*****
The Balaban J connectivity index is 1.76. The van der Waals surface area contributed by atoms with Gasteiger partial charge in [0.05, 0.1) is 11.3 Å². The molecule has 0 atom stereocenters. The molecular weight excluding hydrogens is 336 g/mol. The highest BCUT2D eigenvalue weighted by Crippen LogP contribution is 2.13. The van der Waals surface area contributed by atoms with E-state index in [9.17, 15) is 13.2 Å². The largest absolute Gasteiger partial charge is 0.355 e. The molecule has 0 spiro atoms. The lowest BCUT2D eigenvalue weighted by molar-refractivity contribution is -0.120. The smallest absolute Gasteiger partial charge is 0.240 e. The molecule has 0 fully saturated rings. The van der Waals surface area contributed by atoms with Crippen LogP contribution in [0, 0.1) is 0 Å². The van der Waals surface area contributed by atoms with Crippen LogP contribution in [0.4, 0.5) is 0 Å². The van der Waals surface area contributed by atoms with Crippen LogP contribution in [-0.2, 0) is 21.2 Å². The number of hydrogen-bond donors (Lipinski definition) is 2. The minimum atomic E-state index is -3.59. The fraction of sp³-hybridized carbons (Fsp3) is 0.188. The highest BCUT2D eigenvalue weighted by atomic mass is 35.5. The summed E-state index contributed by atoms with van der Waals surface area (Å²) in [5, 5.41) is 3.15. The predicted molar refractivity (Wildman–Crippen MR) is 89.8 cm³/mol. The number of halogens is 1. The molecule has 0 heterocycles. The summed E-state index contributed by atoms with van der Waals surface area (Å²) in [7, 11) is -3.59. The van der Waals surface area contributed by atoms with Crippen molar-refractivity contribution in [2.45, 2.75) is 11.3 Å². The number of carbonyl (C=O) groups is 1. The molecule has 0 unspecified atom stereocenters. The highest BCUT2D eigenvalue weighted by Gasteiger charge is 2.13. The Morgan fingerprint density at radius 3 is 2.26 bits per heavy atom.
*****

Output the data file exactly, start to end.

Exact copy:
The Balaban J connectivity index is 1.76. The van der Waals surface area contributed by atoms with Gasteiger partial charge in [0.05, 0.1) is 11.3 Å². The molecule has 0 atom stereocenters. The molecular weight excluding hydrogens is 336 g/mol. The highest BCUT2D eigenvalue weighted by Crippen LogP contribution is 2.13. The van der Waals surface area contributed by atoms with E-state index in [9.17, 15) is 13.2 Å². The largest absolute Gasteiger partial charge is 0.355 e. The molecule has 0 spiro atoms. The lowest BCUT2D eigenvalue weighted by molar-refractivity contribution is -0.120. The smallest absolute Gasteiger partial charge is 0.240 e. The molecule has 0 fully saturated rings. The van der Waals surface area contributed by atoms with Crippen LogP contribution in [0, 0.1) is 0 Å². The van der Waals surface area contributed by atoms with Crippen LogP contribution in [0.4, 0.5) is 0 Å². The van der Waals surface area contributed by atoms with Crippen LogP contribution in [-0.2, 0) is 21.2 Å². The number of hydrogen-bond donors (Lipinski definition) is 2. The minimum atomic E-state index is -3.59. The fraction of sp³-hybridized carbons (Fsp3) is 0.188. The highest BCUT2D eigenvalue weighted by atomic mass is 35.5. The summed E-state index contributed by atoms with van der Waals surface area (Å²) in [5, 5.41) is 3.15. The predicted molar refractivity (Wildman–Crippen MR) is 89.8 cm³/mol. The number of halogens is 1. The molecule has 0 heterocycles. The summed E-state index contributed by atoms with van der Waals surface area (Å²) in [7, 11) is -3.59. The van der Waals surface area contributed by atoms with Crippen molar-refractivity contribution in [2.45, 2.75) is 11.3 Å². The number of carbonyl (C=O) groups is 1. The molecule has 0 unspecified atom stereocenters. The highest BCUT2D eigenvalue weighted by Gasteiger charge is 2.13. The Morgan fingerprint density at radius 3 is 2.26 bits per heavy atom.